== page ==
WelCom October 2021
A unique exhibition being brought to New Zealand this summer will allow visitors an unprecedented closeness to view powerful reproductions of the works of Michelangelo. The originals adorn the ceiling of the Sistine Chapel at a height of 22 metres.
The six-week exhibition, from late December 2021 at the Aotea Centre in Auckland, will allow visitors the opportunity to take in the breath-taking reproduction of Michelangelo’s ceiling frescoes at close range.
Kāpiti-based Stewart and Tricia Macpherson of Stetson Productions are bringing the exhibition to New Zealand.
‘Under the license of the Vatican Museums, this exhibit offers the most complete and authentic reproduction of Michelangelo’s magnificent ceiling frescoes and the Quattrocento frescoes of the Sistine Chapel, to be shown outside the Vatican,’ says Stewart Macpherson.
The Quattrocento frescoes have adorned the walls of the Sistine Chapel since the 15th century with scenes from the life of Jesus and of Moses painted by Botticelli, Perugino, Ghirlandaio and Rosselli. These impressive frescoes will await visitors at the exhibition entrance.
‘The images have been reproduced and transferred to special fabric webs using an advanced technique that allows a true-to-life reproduction,’ Stewart Macpherson says. ‘The exhibition will enable close-up viewing of the works, which, has so far been given to only a few people.’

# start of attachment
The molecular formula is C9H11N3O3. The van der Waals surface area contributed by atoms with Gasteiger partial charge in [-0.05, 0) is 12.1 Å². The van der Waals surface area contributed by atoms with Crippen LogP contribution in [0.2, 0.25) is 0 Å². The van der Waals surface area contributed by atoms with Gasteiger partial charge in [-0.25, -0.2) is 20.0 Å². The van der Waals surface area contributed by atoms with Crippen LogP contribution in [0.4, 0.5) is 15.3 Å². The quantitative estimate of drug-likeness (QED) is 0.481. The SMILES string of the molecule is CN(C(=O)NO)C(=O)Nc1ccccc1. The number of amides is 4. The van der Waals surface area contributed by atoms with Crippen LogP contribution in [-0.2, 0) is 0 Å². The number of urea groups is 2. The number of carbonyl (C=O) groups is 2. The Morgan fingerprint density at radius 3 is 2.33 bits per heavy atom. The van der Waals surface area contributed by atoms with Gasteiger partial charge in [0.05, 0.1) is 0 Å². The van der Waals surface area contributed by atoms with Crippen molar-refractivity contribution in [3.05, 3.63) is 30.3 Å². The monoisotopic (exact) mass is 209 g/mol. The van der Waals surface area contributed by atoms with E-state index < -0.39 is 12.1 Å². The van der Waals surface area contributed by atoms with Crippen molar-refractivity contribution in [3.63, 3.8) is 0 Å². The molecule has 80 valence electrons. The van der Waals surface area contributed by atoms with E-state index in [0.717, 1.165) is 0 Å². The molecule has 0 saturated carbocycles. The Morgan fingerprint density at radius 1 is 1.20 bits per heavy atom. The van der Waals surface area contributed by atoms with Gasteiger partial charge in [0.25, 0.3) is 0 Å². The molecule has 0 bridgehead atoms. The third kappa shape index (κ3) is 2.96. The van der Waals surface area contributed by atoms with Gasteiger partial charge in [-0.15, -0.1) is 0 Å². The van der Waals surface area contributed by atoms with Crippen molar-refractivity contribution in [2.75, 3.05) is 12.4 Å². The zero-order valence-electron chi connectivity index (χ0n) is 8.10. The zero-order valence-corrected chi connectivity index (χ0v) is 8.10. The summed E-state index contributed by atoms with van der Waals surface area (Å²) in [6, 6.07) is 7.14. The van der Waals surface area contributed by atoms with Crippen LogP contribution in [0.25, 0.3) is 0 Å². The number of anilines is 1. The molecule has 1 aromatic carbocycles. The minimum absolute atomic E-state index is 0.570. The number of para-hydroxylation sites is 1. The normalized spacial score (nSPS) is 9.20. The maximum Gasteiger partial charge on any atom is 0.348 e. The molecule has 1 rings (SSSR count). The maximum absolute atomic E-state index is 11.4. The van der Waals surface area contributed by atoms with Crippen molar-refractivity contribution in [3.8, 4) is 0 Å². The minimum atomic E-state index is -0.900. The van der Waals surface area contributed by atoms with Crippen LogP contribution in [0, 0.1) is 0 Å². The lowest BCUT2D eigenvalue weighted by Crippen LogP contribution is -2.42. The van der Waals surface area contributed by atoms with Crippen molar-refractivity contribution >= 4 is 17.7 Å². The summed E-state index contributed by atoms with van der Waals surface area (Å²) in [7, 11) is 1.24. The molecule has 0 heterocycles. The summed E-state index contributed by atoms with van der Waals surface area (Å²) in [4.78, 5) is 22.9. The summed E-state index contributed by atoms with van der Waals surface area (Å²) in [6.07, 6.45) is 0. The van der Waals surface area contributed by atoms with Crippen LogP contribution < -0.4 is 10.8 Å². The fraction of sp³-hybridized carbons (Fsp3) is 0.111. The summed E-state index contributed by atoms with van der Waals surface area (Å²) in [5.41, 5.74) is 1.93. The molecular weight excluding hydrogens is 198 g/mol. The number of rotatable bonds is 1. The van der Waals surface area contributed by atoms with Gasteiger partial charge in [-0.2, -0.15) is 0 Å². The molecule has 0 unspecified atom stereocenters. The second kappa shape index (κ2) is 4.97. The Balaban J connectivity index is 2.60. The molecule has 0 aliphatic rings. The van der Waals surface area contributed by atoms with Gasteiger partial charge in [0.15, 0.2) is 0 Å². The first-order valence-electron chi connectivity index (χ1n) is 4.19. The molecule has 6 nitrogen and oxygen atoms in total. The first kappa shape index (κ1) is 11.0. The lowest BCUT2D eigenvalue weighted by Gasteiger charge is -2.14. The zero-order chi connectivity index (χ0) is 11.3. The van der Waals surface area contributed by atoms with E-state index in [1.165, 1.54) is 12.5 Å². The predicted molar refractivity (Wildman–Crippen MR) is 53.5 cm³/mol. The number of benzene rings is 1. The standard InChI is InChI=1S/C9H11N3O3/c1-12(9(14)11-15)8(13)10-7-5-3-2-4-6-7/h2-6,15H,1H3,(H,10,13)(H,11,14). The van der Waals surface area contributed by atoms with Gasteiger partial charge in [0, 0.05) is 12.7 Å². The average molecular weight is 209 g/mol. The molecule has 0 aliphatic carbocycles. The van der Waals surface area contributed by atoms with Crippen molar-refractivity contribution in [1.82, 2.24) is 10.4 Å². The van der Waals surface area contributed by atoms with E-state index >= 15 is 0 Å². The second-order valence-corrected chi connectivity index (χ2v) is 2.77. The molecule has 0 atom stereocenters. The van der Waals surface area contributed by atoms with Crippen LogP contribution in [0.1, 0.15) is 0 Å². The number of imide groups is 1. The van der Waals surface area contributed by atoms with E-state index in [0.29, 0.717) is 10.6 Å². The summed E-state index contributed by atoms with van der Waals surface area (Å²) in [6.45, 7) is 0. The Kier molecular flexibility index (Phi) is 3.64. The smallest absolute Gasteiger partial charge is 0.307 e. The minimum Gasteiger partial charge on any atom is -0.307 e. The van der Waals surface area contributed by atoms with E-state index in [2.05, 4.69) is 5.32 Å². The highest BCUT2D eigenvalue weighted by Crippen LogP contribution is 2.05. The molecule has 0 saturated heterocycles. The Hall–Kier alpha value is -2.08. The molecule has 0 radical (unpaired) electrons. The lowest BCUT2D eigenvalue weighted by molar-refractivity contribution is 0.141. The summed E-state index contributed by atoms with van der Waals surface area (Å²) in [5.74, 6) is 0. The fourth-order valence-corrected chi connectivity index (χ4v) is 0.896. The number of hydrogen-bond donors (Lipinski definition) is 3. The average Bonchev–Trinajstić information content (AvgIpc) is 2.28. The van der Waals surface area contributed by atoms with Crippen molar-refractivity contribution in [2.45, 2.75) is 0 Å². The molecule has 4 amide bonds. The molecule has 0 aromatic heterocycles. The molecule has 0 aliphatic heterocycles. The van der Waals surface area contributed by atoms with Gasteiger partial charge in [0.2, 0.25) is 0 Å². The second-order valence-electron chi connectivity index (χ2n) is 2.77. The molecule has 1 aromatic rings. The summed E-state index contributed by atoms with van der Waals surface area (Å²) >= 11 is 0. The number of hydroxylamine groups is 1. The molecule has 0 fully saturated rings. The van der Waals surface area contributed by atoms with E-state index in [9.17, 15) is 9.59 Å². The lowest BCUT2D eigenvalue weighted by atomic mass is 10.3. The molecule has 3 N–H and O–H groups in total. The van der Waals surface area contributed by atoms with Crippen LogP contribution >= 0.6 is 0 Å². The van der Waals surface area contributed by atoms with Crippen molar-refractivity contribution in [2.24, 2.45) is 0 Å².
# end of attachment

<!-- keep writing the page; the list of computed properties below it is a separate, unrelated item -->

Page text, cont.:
A Different View consists of four main sections: the Genesis with nine pictures; the heroic tales; the 20 Prophets and Sibyls; and The Last Judgement, which at 3.8 sqm will fill the Aotea Centre gallery.
In his lifetime, Michelangelo was often called Il Divino – the divine one. His contemporaries admired his ability to instil a sense of awe.
Michelangelo di Lodovico Buonarroti Simoni (1475–1564), known as Michelangelo, was an Italian sculptor, painter, architect and poet of the High Renaissance. Born in Florence, he exerted an unparalleled influence on the development of Western art. Scholars have described Michelangelo as the greatest artist of his age and even as the greatest artist of all time.
The exhibition aims to provide observers with a view of the Florentine genius’ technique, which is still setting standards today, as well as to develop a very personal perspective of the depictions and intentions of the artist.